Brown, DeLury to go head-to-head for Assembly seat


Both Mike DeLury and Ari Brown have hills to climb in their quest to represent an Assembly district that includes the barrier island and the Five Towns.

With primaries now out of the way, their campaigns get underway this weekend.

DeLury, the 64-year-old Democrat from Long Beach, lost his re-election bid last year for a second term on the city council. He’s facing an incumbent in this race, the 54-year-old Brown, a Republican who won the seat in a special election last April, but must now run for a full two-year term.

Brown, who also still moonlights as a deputy village mayor of Cedarhurst and has been active in the community for decades — is not as well-known as DeLury in the larger, more diverse Long Beach, which could create some trouble come November. DeLury is also a community activist, and Democrats hold an edge in voter registration in the Assembly district.

“Being an incumbent probably does give him an advantage,” DeLury said. “But I don’t think it will affect me. I will do what I have to do, and say what I have to say.”

DeLury has been the village treasurer of East Williston for 10 years, and — unlike Brown — promised to resign his post if elected to the Assembly.

“He (Brown) has only held that office since April. He’ s not (Harvey) Weisenberg,” who was a member of the Assembly for 25 years, and is widely known on the barrier island.

Lawrence Levy, executive dean of Hofstra’s National Center for Suburban Studies, said this week the race between Brown and DeLury is a microcosm of the national election for President of the United States.

“On Long Island, this is a proxy war between Trump and Biden,” Levy said.

Brown was first elected to Cedarhurst’s village board in 2001, but acknowledges DeLury may be better known in Long Beach. Yet, it’s not all about name recognition, and Brown does point out he won the April 7 special election defeating fellow Cedarhurst resident David Lobl with 66 percent of the vote.

“I’m the first Republican candidate to take Long Beach” in an Assembly race, said Brown, an owner of R. Brown Realty — a business started by his father. The company builds homes and stores, including a number of them in Long Beach.

“I’m not a guy who grew up in Brooklyn with a warm handshake,” said Brown, who was raised in Franklin Square. “I swing an axe for a living.”

Democrats had won most elections in the district in recent years — that is until Mildred “Missy” Miller turned things around for the Grand Ol’ Party in 2016, defeating Anthony Eramo, a Democrat on the Long Beach city council. Miller was later appointed to the Hempstead town board when Bruce Blakeman took over as Nassau County executive. It was a town role Blakeman had served since 2015.

Brown and DeLury both want to work to lower taxes for the 136,000 people living in the Assembly district. But third of them are from Long Beach, and the district itself is overwhelmingly white, college-educated, and middle to upper middle class.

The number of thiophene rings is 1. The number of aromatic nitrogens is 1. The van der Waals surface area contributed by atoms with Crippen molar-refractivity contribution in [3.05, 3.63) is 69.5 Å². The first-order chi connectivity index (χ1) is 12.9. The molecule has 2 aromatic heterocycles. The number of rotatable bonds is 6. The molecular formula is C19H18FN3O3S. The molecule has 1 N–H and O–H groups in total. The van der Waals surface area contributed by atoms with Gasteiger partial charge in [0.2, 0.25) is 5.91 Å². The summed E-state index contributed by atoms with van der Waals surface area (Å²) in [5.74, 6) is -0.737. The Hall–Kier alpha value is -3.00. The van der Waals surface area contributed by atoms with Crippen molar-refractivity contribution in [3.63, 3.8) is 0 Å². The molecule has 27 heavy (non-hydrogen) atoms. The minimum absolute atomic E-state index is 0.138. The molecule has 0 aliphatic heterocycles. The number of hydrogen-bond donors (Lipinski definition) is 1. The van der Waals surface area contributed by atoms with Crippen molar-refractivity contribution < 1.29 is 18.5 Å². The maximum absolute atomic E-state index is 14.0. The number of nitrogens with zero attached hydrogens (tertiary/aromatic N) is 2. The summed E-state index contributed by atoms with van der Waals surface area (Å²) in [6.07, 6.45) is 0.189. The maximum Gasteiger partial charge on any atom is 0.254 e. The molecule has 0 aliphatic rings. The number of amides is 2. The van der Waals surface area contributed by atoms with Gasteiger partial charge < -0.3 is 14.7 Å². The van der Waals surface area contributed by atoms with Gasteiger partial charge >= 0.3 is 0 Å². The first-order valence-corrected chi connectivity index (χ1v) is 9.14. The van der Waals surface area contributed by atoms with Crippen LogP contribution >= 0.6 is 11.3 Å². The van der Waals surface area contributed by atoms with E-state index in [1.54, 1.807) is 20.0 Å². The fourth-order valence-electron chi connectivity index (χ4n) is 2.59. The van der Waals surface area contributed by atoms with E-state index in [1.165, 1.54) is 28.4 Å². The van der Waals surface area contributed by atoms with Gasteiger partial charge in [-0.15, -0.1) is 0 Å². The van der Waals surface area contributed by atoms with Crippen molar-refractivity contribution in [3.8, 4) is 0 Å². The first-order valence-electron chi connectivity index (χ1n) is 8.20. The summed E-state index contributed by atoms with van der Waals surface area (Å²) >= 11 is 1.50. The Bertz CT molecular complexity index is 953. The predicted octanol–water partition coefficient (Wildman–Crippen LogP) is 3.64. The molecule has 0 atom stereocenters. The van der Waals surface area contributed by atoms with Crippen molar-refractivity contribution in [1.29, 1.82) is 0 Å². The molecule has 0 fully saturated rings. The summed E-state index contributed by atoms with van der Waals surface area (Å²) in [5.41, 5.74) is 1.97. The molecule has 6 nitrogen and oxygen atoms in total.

Both candidates see crime as a prime issue, although Nassau is in the 99th percentile for safety, meaning 1 percent of counties are safer and 99 percent are more dangerous, according to But Brown and DeLury say it is the crime just over the border in New York City that concerns them most.

“It’s the people who travel to Brooklyn and Manhattan,” DeLury said. “They don’t feel safe.”

Brown sees crime as a major issue — not only criminal acts, but also calls to “defund the police,” he said, as well as “cash-less bail.” He blames Democrats for both.

Cash bail is prohibited for most misdemeanors and non-violent felonies. Judges are required to release people with the least restrictive conditions to ensure they return for court dates. Advocates say it prevents jails being a punishment only for the poor.

But no matter what its intentions were, Brown says the system has run amuck, and legislators like himself must step in. But Democrats are in power in Albany, not Republicans, and just earlier this year, Gov. Kathy Hochul and state lawmakers clarified New York’s bail laws, making more crimes eligible for bail requirements, and giving judges more discretion when setting bail.

For Brown, that move just doesn’t go far enough.

DeLury favors tighter gun restrictions. Brown, a lifelong member of the National Rifle Association, criticized Hochul and Democrats for toughening regulations on weapons in the state, including creating a database for ammunition.

“They all voted for it,” Brown said, adding he felt Democrats appeared unconcerned about violence in America’s cities.

“All these things — Uvalde — are horrible,” Brown said, citing the school mass shooting in that Texas town last May. “But look at Chicago. How come we don’t hear about Chicago,” a city with a major crime problem?

Unlike the Trump wing of the Republican Party, Brown does not deny Joe Biden won the 2020 election. But he still has questions.

“I don’t care if Trump wins or not,” Brown said, “as long as the election is fair.”

Hank Sheinkopf, a veteran political commentator, said he expects a spirited battle for the seat. But “Brown should win the race,” because there is always an advantage to being the incumbent.

If he’s elected, DeLury hopes to fix public works facilities in the district to prevent flooding and preserve the environment. He notes that, while he was on the city council, he helped usher in a trend toward more financial stability.

Brown has some helpful experience as well, running Cedarhurst’s Business Improvement District, and becoming architectural chair in 2019 after serving on the review board for 15 years.